Anal Fissure and Anal Stenosis

V. Liana Tsikitis, Slawomir Marecik

Key Concepts

  • Acute anal fissures (symptoms <6 weeks) are typically treated first with nonoperative, conservative management with high healing rates.
  • Calcium channel blockers have similar efficacy rates with topical nitrates and fewer side effects. They are considered first line of treatment for chronic fissures.
  • Botulinum toxin injection has slighter higher efficacy in addressing symptomatology than topical therapy, and it is considered second line of treatment for chronic anal fissures.
  • Lateral internal sphincterotomy (LIS) has superior healing rates than pharmacologic treatment for chronic anal fissures; however, there is an increased risk for permanent minor incontinence. Open and closed techniques of LIS yield similar healing rates.
  • Anocutaneous flaps represent a safe surgical alternative for anal fissures with decreased anal sphincter tone. In addition, advancement flaps can be used in combination with botulinum toxin injection and LIS for expediting primary wound healing.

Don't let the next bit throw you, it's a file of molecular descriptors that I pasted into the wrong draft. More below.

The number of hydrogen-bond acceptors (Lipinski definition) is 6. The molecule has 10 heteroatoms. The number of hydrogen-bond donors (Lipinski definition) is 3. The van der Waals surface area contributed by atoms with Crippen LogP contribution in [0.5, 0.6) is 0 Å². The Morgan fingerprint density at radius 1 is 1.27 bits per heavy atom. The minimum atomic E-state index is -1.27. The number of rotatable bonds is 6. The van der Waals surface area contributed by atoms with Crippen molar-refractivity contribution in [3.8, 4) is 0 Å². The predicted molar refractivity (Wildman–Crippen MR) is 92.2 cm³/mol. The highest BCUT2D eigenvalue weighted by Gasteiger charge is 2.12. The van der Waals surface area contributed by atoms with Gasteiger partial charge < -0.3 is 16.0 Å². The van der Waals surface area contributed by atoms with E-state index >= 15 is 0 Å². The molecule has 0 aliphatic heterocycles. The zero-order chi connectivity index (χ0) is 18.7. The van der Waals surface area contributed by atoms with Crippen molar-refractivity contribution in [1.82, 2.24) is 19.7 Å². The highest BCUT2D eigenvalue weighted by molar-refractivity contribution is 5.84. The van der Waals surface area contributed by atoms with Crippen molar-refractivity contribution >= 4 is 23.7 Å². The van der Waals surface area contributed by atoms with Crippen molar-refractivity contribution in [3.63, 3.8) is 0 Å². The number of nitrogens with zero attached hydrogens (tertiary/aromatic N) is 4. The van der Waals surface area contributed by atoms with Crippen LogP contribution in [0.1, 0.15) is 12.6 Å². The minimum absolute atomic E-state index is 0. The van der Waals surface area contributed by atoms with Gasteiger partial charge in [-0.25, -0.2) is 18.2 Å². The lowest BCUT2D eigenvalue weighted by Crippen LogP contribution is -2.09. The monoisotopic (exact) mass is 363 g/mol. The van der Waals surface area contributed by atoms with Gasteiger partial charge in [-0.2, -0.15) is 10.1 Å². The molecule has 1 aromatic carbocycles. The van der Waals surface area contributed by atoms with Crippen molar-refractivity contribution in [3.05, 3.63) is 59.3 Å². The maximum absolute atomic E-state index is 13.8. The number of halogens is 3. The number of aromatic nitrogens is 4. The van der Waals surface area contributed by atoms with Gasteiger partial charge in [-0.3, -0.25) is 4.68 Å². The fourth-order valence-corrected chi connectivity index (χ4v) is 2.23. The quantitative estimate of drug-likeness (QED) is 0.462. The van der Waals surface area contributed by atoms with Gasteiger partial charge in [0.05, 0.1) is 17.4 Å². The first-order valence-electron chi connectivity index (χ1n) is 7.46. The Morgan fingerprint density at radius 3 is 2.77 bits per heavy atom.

• Ninety percent of anal stenosis cases are a result of inappropriately performed hemorrhoidectomy.
  • Mild anal stenosis can frequently be managed with nonoperative treatment.
  • Moderate and severe anal stenosis will require surgical treatment.
  • Sphincterotomy, stricturotomy, and stricturectomy should be followed by reconstructive procedures reintroducing the epithelial or mucosal coverage into the anal canal.
  • Reconstructive options involve the rectal advancement flap and several flaps utilizing the anoderm and perirectal skin.
  • Management of anal stenosis in Crohn’s disease should be based on optimization of medical therapy combined with dilations; however, a significant number of patients will require diversion.

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Last updated: January 26, 2022